No Role Model [Fascinating Person from last week’s issue] Jada quoted: “I want to be a role model for girls who are interested in being in the outdoors.” I enjoy being in the outdoors, but I don’t want to kill animals for trophy...

Home · Articles · News · Features · Dinner with Mario
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Dinner with Mario

Rick Coates - September 8th, 2005
“Great food doesn’t start in the kitchen it starts at the store or farmers market. When
you make the right choices from the start it is a lot easier in the kitchen.”
It is a wonder that famed chef Mario Batali has time to vacation or even relax for that matter. Despite owning five restaurants in New York City, with a sixth scheduled to open soon, and a wine shop, hosting two shows on the Food Network, while also appearing on the popular “Iron Chef America” program, writing several cookbooks, developing a vineyard in Italy, as well as owning working farms in both New York and Italy, he still finds time to vacation in Northport.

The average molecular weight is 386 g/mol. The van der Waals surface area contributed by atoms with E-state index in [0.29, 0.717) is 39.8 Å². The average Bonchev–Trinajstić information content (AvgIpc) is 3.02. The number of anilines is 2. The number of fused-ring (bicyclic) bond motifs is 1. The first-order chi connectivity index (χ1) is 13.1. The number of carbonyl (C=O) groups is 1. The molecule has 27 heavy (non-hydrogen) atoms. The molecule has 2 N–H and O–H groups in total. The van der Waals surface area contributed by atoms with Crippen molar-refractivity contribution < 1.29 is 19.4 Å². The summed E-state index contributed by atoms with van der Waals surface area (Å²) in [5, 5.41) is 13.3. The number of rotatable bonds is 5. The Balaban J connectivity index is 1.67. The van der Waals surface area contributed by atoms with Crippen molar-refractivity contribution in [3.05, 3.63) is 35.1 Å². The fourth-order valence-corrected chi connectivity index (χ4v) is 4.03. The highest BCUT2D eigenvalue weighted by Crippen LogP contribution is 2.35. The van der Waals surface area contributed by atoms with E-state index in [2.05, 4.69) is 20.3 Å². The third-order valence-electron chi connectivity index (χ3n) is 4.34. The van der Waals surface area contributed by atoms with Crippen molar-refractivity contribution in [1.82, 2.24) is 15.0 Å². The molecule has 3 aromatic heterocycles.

Well sort of.
While committing to himself and his family that he would not open a restaurant in northern Michigan (they want this to be their haven away from it all), Batali has found other ways to involve himself in the culinary community of the area. Recently he donated his chef skills to the Leelanau Conservancy (a cooking class and dinner for 12 that ended up selling at auction for $25,000). Next week he will spend two days at the Traverse Epicurean Classic where he will headline an all-star cast of America’s